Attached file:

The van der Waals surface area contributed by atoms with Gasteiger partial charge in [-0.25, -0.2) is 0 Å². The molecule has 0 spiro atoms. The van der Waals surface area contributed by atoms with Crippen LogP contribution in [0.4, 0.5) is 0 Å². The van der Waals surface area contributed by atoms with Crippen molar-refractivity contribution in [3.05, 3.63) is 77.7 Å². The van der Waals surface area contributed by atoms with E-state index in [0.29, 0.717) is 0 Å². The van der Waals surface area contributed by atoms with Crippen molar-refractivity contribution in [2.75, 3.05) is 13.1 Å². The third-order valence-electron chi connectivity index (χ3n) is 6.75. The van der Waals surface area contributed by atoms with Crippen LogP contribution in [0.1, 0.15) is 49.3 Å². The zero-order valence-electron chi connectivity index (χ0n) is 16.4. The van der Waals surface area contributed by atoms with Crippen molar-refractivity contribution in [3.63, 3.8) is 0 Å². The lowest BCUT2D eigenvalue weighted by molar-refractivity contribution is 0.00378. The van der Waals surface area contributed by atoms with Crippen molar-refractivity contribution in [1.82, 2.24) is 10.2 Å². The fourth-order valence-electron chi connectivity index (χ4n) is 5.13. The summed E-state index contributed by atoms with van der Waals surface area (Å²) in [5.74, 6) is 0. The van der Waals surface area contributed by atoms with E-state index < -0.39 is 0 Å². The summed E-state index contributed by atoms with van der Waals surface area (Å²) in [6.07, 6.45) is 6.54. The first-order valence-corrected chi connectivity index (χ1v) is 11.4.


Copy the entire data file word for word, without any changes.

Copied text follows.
The van der Waals surface area contributed by atoms with Gasteiger partial charge in [-0.25, -0.2) is 0 Å². The molecule has 0 spiro atoms. The van der Waals surface area contributed by atoms with Crippen LogP contribution in [0.4, 0.5) is 0 Å². The van der Waals surface area contributed by atoms with Crippen molar-refractivity contribution in [3.05, 3.63) is 77.7 Å². The van der Waals surface area contributed by atoms with E-state index in [0.29, 0.717) is 0 Å². The van der Waals surface area contributed by atoms with Crippen molar-refractivity contribution in [2.75, 3.05) is 13.1 Å². The third-order valence-electron chi connectivity index (χ3n) is 6.75. The van der Waals surface area contributed by atoms with Crippen LogP contribution in [0.1, 0.15) is 49.3 Å². The zero-order valence-electron chi connectivity index (χ0n) is 16.4. The van der Waals surface area contributed by atoms with Crippen molar-refractivity contribution in [3.63, 3.8) is 0 Å². The lowest BCUT2D eigenvalue weighted by molar-refractivity contribution is 0.00378. The van der Waals surface area contributed by atoms with Crippen molar-refractivity contribution in [1.82, 2.24) is 10.2 Å². The fourth-order valence-electron chi connectivity index (χ4n) is 5.13. The summed E-state index contributed by atoms with van der Waals surface area (Å²) in [5.74, 6) is 0. The van der Waals surface area contributed by atoms with E-state index < -0.39 is 0 Å². The summed E-state index contributed by atoms with van der Waals surface area (Å²) in [6.07, 6.45) is 6.54. The first-order valence-corrected chi connectivity index (χ1v) is 11.4.